There is something about Shelley Yu’s that instantly makes you feel a little off-kilter. Not in a bad way or anything, it’s just that it’s hard to get an immediate sense of where you are or what to expect.
The décor might have something to do with this – you’ll notice black-and-white photographs juxtaposed against vivid floral artwork; and antique-looking marble-topped tables and rattan chairs set against the backdrop of a sparkling new bar table – anachronistic mismatches that somehow give the place a kitschy charm, once you’ve settled in and had time to look around.
The eatery is the brainchild of founders Tunku Khairil Ibrahim (owner of Ril’s Steakhouse in Bangsar and The Cow & Chicken in Hartamas, both in Kuala Lumpur) and Rachel Henry as well as other partners – one of whom lent his wife’s name to the eatery. It’s a name that evokes images of characters from a Somerset Maugham tale, which in turn gives the eatery an air of mystique, not unlike the enigma surrounding the spy Mata Hari.
“People are always like, ‘Who is Shelley ah?’ It’s a common question that we get from most customers,” says Ruth Sison, the outlet manager at Shelley Yu’s.
While the guessing game about the real Shelley Yu will no doubt continue, there is no big mystery to clear about the hearty, traditional nonya fare served at the restaurant.
The menu was devised by Khairil and head chef Peter Lim, who spent many years tailing and watching his nonya aunties and baba uncles in Malacca whip up all sorts of delicious meals. Lim built his culinary repertoire on that as well as a stint at his brother’s nonya restaurant.
As a result, many of the recipes have been plucked straight from his rich Rolodex. “When you see people cooking this every day from the time you were a kid, you know how to do it already – it’s in your head. That’s how I learnt,” he says.
There are also lots of locally-sourced condiments on the menu, derived from Lim’s long-standing ties with people in Malacca who continue to produce things the old-fashioned way. Like the restaurant’s deeply-flavoured, pungent cincalok, for instance, which is sourced from an aunt in Malacca who has been making it for aeons. “She and I are like best friends lah,” jokes Lim.
There are plenty of things on the menu to titillate your senses, but go slow and start with the Jumbo Udang Pai Tee (RM22), which boasts a large top hat shell filled with crunchy vegetables like sengkuang (yam bean) and cucumber. The pastry shell is crisp but stays clear of being oily, while the ingredients in it are generous and have a nice balance of flavours. It’s a pleasant opening act to some of the bigger stars on the menu.
Like the Rusuk Masak Kicap (RM56) which features a hunk of short rib slow-cooked in the oven for 18 hours in a mixture of spices and soy sauce. The sauce coats the meat like a well-loved blanket and is outstanding – salty, slightly spicy, sweet, thick and robustly flavoured.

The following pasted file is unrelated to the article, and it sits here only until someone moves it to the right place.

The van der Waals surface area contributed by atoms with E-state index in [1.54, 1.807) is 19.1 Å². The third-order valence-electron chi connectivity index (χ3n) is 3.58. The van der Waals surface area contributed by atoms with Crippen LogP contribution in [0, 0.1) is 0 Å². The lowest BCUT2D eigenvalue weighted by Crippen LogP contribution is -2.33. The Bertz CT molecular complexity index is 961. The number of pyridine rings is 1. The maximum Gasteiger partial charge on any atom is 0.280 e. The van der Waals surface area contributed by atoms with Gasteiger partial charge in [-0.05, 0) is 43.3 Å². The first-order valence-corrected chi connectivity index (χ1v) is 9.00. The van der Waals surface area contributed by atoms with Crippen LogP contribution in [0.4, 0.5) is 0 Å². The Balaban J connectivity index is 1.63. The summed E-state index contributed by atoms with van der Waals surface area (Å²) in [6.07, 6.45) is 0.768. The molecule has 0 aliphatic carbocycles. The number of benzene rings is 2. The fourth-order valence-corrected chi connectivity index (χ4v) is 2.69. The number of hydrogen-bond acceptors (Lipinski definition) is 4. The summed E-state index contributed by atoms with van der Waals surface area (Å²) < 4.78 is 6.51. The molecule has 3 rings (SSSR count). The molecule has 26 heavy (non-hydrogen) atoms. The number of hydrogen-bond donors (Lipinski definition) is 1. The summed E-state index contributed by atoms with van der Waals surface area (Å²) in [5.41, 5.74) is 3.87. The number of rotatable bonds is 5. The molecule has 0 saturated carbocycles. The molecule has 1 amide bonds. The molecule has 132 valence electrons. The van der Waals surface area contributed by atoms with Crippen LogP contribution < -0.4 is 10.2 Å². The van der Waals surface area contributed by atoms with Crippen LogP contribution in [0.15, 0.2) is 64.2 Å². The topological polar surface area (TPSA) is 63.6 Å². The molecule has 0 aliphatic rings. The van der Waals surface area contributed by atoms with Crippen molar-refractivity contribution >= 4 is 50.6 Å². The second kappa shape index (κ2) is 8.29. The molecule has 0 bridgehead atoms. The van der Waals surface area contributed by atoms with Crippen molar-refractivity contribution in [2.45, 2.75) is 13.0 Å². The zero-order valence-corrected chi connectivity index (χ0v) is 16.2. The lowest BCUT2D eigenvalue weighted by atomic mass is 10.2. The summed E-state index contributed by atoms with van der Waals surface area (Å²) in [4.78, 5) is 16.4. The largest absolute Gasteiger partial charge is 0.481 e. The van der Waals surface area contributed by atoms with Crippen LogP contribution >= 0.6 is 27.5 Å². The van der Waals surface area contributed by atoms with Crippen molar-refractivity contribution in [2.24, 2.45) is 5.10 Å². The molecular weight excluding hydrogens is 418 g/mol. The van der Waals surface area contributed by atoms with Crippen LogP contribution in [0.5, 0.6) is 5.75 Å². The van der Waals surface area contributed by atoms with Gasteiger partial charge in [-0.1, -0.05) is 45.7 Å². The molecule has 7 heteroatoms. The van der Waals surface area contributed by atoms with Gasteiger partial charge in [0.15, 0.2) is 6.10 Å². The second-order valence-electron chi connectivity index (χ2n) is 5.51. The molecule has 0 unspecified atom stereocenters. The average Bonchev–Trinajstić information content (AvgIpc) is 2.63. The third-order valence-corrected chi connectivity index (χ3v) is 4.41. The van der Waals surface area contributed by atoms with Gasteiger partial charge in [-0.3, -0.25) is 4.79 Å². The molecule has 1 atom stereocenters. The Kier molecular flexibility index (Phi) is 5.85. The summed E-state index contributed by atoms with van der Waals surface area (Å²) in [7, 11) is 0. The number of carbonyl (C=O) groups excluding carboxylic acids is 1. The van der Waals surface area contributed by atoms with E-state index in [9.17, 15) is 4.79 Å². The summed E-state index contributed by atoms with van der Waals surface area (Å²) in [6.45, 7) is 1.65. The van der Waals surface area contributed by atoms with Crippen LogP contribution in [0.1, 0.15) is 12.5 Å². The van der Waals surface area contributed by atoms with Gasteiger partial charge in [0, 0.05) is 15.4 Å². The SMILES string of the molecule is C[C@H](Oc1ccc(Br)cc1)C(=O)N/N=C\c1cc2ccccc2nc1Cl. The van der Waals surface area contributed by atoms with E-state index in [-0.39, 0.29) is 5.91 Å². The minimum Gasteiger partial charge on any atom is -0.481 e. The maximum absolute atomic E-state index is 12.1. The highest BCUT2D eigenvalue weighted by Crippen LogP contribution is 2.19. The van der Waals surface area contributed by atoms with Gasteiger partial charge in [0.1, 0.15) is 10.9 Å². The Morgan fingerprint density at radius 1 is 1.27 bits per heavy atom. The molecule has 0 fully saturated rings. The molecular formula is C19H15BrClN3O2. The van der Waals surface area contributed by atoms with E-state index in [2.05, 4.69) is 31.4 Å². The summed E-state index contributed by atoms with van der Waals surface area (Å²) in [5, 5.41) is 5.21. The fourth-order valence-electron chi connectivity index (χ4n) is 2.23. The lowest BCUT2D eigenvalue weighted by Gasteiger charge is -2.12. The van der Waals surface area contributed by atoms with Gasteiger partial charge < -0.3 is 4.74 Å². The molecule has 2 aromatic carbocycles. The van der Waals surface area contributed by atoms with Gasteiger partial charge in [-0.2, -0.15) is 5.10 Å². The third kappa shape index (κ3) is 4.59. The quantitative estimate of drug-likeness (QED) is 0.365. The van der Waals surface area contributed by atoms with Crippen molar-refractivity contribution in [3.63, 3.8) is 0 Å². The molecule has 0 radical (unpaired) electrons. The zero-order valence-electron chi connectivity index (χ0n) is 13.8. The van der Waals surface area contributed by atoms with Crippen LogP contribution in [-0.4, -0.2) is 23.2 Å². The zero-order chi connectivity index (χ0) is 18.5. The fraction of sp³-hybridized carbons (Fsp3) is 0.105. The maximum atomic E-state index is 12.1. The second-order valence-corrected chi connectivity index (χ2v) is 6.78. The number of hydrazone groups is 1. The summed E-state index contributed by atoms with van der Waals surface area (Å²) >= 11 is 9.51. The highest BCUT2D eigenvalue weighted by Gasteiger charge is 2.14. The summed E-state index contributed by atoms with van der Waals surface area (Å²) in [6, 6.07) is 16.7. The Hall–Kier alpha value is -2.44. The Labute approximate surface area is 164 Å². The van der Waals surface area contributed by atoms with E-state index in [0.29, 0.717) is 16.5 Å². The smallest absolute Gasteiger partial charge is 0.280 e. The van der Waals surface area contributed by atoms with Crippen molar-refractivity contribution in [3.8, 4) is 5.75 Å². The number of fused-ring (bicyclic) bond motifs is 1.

The texture of the meat, on the other hand, depends on which part you get – some bits are soft and pull-apart tender, while others are slightly chewier and stringier.
Thankfully, the Udang Sambal Petai (RM48) offers redemption, in the form of plump prawns coated in belacan and lots and lots (and lots) of petai. This is a very good version of sambal petai – the bitter flavours of the beans really come through and the belacan is spicy and well-balanced. And those prawns are great – voluptuous and perfectly cooked.
Then there is the Ikan Goreng Chilli (RM50), which features a reasonably large slab of fried senangin fish coated with a chilli paste made from a blend of chillies, onions and a mysterious addition that Lim calls his “secret recipe”.
“It’s all about the technique of cooking – everything is slow-cooked until all the flavours come together. The secret ingredient is really the cooking technique,” he says.
The fish has been fried perfectly and has a nice crispy crust, rendering bones and joints easily digestible (if, like me, you like those bits best). The chilli paste, however, is a little muted, especially if you were expecting a rich, robust paste.
Lim’s Telur Dadar Cincalok (RM20) meanwhile features a large fluffy omelette that is pillowy soft and lightly crisp on the edges. Studded with red onion and spring onion, the omelette has lots of crunch and flavour and the cincalok undertones are omnipresent without being overpowering.
Lim says instead of putting the cincalok into the omelette mixture, he fries it first so that it doesn’t become too salty, which is key to getting the right balance of flavours in the omelette.
For dessert, have a go at the house-made cendol (RM14). Made up of all the usual suspects – coconut milk, palm sugar and screw-pine jelly, the cendol is very cold and refreshing and has the perfect complement of flavours – tropical and coconut-ey.
A visit to Shelly Yu’s would be wasted if you didn’t try the eatery’s signature Peranakan-inspired cocktails, all of which have been designed by former beverage director Zachary Luther. The eatery specialises in gin and tonics, and makes its own tamarind, bunga telang and pandan tonic water. You can start with the West Winds Sabre (RM26) before moving on to the West Winds Cutlass (RM29).
The former is infused with bunga telang tonic and is a floral, fruity concoction that is very refreshing and light. It’s also deceptively addictive.
The latter, meanwhile, is infused with pandan tonic and is quite a lethal, potent intoxicant that has its edges softened by the plant-based flavours of the pandan.
If at first you walk into Shelley Yu’s a tad confused by the amalgamation of concepts and ideas that don’t seem like ideal soulmates, once you sit back, relax, have a drink and eat, you’ll understand that everything is exactly as it should be.
49, Jalan Telawi 3
59100 Kuala Lumpur
Tel: 03-2201 4139
Open daily: noon to 3pm (lunch); 3pm to 6pm (drinks only); 6pm to 11pm (dinner); 11pm to 2am (drinks only).